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The parcels as they look today. Scott Steepleton/Surfside News
Concept art for the Sea View Hotel. Submitted image
Scott Steepleton, Editor
2:40 pm PST March 1, 2021

Time is running out for the public to comment on the findings of the environmental report for Norman Haynie’s proposed Sea View Hotel on Pacific Coast Highway across from Nobu.

To make the 39-room hotel a reality, the owner would combine an 18,283-square-foot street-level parcel that served as a gas station from 1968 to 2005 — now used as an auto detailing business — with an adjacent 33,384-square-foot hillside parcel that’s home to a nearly 17,000-square-foot, three-story “stepped” commercial/office building featuring a garage with 60 parking spaces and a rooftop deck.

The new boutique hotel would include a spa, restaurant, private decks and a rooftop deck with a pool.

According to the city’s 777-page hotel project report, the street-level structures would be demolished, replaced by a 13,865-square-foot building for a spa and back-of-house space in the basement level; 31 valet parking spaces, hotel reception, and the Sea View Restaurant; nine guest rooms on the second floor; and eight guest rooms on the third floor, for a total of 17 guest rooms, each of which would have a partially landscaped, private balcony.

The commercial building own the hillside parcel would be converted to 22 guest rooms with private balconies, 10 on the first floor and six on each of the other two.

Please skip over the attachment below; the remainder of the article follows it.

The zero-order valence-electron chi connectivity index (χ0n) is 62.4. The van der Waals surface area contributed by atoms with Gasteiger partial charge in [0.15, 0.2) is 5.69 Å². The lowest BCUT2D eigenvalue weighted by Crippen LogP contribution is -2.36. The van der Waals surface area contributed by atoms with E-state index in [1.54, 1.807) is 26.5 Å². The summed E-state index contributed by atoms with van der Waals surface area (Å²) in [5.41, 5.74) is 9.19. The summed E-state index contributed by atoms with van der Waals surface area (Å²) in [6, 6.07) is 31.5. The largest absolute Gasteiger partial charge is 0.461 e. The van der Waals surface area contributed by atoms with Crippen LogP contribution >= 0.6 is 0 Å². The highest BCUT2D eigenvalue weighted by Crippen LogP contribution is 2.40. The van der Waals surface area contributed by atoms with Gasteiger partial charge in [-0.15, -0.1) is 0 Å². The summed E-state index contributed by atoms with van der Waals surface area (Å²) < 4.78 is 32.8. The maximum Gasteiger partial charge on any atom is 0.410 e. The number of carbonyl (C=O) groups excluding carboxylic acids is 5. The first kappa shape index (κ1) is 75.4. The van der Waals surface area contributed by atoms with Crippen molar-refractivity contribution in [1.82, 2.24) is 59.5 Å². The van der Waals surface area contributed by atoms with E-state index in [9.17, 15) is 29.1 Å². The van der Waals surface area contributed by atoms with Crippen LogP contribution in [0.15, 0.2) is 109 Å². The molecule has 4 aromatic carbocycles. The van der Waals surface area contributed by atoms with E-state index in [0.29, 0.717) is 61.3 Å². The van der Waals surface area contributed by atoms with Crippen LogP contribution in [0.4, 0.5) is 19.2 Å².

A pool, bar and new landscaping would be added to the existing rooftop deck. A proposed outdoor sound system would be designed and installed to “provide relaxing background music for guests on the deck and not to create a ‘party’ atmosphere with loud music via (Djs), bands or other types of loud musical performances.” A barrier is also proposed between the deck and the homes above. (A rooftop noise analysis determined that barriers may also be needed on the sides of the deck to prevent sound from escaping.)

“This is critical for reducing the rooftop sound to acceptable levels in the nearby residential community,” wrote Matt Rashoff, an associate with Veneklasen Associates. “The side walls can be glass or some other transparent material to maintain sight lines out the side of the hotel.”

He noted that a limiter would be used to set a “hard cap” on speaker sound level output “to maintain the maximum-allowable sound levels in the residential community.”

The existing 60 parking spaces would remain and the existing elevator shaft would be extended to the roof to  comply with Americans with Disabilities Act standards.

The 18-month construction is set to begin in July.

In January, Planning Director Richard Mollica determined that despite the project’s potential to have a significant effect on the environment by way of cultural resources, geology/soils, hazards and hazardous materials and tribal cultural resources, these concerns were addressed by the developer and the project could move forward.

The report is available for comment through March 4.